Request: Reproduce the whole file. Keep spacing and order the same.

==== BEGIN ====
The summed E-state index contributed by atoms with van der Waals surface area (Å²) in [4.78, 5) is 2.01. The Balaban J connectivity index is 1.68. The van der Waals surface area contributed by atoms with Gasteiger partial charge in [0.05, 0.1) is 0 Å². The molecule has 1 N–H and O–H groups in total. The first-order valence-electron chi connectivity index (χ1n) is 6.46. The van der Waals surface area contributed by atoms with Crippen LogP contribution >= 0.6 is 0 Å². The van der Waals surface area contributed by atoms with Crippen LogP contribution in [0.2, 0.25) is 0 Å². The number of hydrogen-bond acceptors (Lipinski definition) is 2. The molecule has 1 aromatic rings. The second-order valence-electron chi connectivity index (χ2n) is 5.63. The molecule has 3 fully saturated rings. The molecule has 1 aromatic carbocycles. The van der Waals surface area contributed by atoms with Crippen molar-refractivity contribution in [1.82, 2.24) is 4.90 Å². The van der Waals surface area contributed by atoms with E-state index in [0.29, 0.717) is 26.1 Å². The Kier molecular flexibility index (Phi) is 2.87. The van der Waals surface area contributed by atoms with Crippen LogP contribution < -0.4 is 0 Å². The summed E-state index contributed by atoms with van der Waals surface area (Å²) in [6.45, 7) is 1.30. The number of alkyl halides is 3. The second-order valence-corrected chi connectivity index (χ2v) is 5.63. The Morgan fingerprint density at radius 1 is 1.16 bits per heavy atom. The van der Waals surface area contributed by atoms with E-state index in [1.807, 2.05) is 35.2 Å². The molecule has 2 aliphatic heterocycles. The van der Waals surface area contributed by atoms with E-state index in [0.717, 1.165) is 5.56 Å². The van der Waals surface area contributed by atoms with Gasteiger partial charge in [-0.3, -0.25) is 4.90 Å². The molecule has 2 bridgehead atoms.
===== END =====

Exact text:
The summed E-state index contributed by atoms with van der Waals surface area (Å²) in [4.78, 5) is 2.01. The Balaban J connectivity index is 1.68. The van der Waals surface area contributed by atoms with Gasteiger partial charge in [0.05, 0.1) is 0 Å². The molecule has 1 N–H and O–H groups in total. The first-order valence-electron chi connectivity index (χ1n) is 6.46. The van der Waals surface area contributed by atoms with Crippen LogP contribution >= 0.6 is 0 Å². The van der Waals surface area contributed by atoms with Crippen LogP contribution in [0.2, 0.25) is 0 Å². The number of hydrogen-bond acceptors (Lipinski definition) is 2. The molecule has 1 aromatic rings. The second-order valence-electron chi connectivity index (χ2n) is 5.63. The molecule has 3 fully saturated rings. The molecule has 1 aromatic carbocycles. The van der Waals surface area contributed by atoms with Crippen molar-refractivity contribution in [1.82, 2.24) is 4.90 Å². The van der Waals surface area contributed by atoms with E-state index in [0.29, 0.717) is 26.1 Å². The Kier molecular flexibility index (Phi) is 2.87. The van der Waals surface area contributed by atoms with Crippen LogP contribution < -0.4 is 0 Å². The summed E-state index contributed by atoms with van der Waals surface area (Å²) in [6.45, 7) is 1.30. The number of alkyl halides is 3. The second-order valence-corrected chi connectivity index (χ2v) is 5.63. The Morgan fingerprint density at radius 1 is 1.16 bits per heavy atom. The van der Waals surface area contributed by atoms with E-state index in [1.807, 2.05) is 35.2 Å². The molecule has 2 aliphatic heterocycles. The van der Waals surface area contributed by atoms with E-state index in [0.717, 1.165) is 5.56 Å². The van der Waals surface area contributed by atoms with Gasteiger partial charge in [-0.3, -0.25) is 4.90 Å². The molecule has 2 bridgehead atoms.